However, even those little fragments of thoughts, floating about in cyberspace, are more real than most of the thoughts we ever have. However difficult it may be to find or make sense of, they still function as proof that the person who wrote them exists. Or did at one point.
I remember reading XKCD one day and it was one of those rare occasions where it wasn't really about humor. The comic talked about what happens to a person's internet life once they die. For example, I usually leave my computer on all of the time, simultaneously logged in to a bunch of different websites. Gmail, some forums, facebook. But when someone dies, it takes a long time for their trace to disappear. Maybe on some forum, they were a great contributor, and one day they just sort of disappeared. People wondered where they went for a while. Maybe they just moved on, maybe their computer broke, maybe they moved to the heart of the amazon, to get away from it all, and didn't tell anyone. People check their profile sometimes, just to see. One, two, three months since last login. Their sessions start to time out one by one, subscriptions expire. Server resets close out their autologins. They stop getting email from everyone except a few spambots. Eventually, once all their accounts have been inactive long enough, they start getting deleted, and then one day it's like they never existed at all.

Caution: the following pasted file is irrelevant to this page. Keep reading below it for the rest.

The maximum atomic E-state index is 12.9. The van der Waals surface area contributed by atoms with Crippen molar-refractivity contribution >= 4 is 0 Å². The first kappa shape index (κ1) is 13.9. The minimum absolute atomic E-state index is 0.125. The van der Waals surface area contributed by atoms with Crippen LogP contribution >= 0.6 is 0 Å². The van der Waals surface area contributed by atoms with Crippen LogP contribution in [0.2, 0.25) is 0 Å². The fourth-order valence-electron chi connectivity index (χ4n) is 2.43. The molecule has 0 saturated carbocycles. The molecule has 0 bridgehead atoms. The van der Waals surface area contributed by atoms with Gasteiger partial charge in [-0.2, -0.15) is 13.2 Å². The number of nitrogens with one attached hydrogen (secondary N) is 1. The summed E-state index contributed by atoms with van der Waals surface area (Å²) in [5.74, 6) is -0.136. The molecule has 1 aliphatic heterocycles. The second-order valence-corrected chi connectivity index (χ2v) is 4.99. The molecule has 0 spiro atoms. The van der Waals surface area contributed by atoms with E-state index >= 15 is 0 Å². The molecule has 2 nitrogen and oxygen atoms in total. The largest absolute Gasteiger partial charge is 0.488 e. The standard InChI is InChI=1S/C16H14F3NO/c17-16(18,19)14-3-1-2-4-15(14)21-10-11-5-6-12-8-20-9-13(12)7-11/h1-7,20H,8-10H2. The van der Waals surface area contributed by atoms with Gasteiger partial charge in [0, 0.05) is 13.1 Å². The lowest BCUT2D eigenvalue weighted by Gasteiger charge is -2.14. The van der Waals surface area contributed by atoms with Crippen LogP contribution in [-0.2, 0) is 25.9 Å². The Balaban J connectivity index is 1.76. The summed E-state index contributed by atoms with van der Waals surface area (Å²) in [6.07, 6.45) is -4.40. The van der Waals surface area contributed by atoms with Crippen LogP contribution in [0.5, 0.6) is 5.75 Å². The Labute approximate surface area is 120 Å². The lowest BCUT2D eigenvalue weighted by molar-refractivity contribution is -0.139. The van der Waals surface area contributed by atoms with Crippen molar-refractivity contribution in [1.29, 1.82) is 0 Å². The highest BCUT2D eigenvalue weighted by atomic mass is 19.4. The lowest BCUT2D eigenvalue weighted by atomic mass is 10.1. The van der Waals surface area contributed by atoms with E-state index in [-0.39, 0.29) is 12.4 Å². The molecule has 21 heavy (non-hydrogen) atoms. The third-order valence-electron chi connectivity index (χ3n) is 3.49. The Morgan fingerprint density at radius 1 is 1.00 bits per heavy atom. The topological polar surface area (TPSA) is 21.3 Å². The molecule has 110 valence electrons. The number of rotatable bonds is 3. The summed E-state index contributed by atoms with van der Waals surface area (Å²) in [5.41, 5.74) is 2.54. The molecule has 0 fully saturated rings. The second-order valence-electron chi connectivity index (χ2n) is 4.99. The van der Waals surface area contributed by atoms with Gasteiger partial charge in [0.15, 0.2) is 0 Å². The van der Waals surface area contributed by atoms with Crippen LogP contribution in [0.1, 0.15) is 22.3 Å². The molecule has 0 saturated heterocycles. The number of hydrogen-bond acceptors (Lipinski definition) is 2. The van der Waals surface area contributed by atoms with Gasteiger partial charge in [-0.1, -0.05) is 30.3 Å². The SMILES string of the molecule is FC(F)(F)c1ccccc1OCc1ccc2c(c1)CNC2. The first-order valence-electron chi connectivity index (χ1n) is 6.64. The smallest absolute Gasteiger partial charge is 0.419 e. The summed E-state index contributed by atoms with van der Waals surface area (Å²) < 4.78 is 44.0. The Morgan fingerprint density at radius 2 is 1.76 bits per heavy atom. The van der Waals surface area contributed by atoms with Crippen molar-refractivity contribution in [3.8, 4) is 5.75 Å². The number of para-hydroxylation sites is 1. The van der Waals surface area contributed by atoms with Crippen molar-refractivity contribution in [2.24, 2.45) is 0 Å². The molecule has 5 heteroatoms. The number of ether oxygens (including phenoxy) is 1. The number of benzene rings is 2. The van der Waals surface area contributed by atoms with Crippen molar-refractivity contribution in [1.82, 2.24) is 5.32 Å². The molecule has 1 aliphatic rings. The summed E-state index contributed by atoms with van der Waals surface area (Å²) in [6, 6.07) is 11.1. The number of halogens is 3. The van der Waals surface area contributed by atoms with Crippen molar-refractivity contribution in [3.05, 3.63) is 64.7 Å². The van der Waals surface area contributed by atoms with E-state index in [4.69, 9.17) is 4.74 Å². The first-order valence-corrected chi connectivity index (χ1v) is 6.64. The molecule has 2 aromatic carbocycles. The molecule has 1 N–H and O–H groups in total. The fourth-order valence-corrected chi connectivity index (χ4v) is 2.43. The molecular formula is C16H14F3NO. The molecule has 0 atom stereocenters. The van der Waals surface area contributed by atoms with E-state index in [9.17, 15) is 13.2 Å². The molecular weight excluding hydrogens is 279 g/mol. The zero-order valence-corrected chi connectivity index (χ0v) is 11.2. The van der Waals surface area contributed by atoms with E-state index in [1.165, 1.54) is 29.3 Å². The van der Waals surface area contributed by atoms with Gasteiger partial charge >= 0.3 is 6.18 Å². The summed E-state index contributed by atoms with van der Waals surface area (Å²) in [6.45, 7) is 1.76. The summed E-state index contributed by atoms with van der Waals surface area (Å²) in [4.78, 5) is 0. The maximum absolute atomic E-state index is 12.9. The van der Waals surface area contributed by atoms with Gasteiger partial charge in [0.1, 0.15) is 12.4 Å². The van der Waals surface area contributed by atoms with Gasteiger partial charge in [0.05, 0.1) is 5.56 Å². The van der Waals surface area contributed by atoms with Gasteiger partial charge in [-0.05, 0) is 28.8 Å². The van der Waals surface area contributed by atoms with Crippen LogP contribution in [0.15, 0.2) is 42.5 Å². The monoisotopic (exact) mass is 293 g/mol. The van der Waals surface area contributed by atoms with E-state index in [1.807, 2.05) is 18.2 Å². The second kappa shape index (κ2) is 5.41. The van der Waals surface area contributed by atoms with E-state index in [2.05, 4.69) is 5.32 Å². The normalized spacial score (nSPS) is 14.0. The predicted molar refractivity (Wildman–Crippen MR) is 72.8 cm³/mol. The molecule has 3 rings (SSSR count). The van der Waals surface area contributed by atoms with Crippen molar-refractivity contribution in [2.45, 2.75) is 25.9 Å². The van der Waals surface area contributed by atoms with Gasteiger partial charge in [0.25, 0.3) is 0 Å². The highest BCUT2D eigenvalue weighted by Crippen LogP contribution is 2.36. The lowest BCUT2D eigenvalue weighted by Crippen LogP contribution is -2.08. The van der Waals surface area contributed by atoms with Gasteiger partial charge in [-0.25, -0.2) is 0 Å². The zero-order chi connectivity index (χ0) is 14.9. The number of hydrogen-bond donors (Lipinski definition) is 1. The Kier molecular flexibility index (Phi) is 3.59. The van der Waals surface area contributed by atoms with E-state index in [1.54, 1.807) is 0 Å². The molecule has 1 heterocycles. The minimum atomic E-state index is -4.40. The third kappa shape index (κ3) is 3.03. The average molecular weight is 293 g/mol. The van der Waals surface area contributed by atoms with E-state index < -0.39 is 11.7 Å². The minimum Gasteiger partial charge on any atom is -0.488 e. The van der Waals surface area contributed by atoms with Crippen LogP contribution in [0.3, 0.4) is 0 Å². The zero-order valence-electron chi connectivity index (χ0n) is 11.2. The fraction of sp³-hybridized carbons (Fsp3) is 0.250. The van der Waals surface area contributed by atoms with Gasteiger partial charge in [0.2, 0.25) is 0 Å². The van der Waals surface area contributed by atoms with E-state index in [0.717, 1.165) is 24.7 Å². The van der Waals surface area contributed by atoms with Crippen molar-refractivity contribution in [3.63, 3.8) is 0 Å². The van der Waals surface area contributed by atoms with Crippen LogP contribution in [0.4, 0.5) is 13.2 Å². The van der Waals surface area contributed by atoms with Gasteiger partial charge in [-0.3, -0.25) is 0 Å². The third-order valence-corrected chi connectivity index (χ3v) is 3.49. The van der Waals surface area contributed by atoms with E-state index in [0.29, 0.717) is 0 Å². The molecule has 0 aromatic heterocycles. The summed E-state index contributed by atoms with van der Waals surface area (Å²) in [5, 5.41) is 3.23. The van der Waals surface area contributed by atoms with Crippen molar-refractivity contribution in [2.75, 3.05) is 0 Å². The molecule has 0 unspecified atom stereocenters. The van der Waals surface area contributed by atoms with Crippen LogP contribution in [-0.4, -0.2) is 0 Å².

Sometimes people read the things I write about and think I'm a morbid person, thinking about death a lot. I disagree. I think I'm much happier for my ability to consider the realistic effects of death. Simply because I'm not afraid of it.
Philosophically, I feel like I fall in a weird category. I have my own "religious" leanings. Politically I'm more a Libertarian than anything else, although that came from a conservative childhood and very liberal adolescence. I have some (a lot of) objectivist leanings (thanks Ayn Rand, you ruined me for all the other neighborhood cats). Yet I try to be mindful and respectful of life in general. Oh well, se la vie.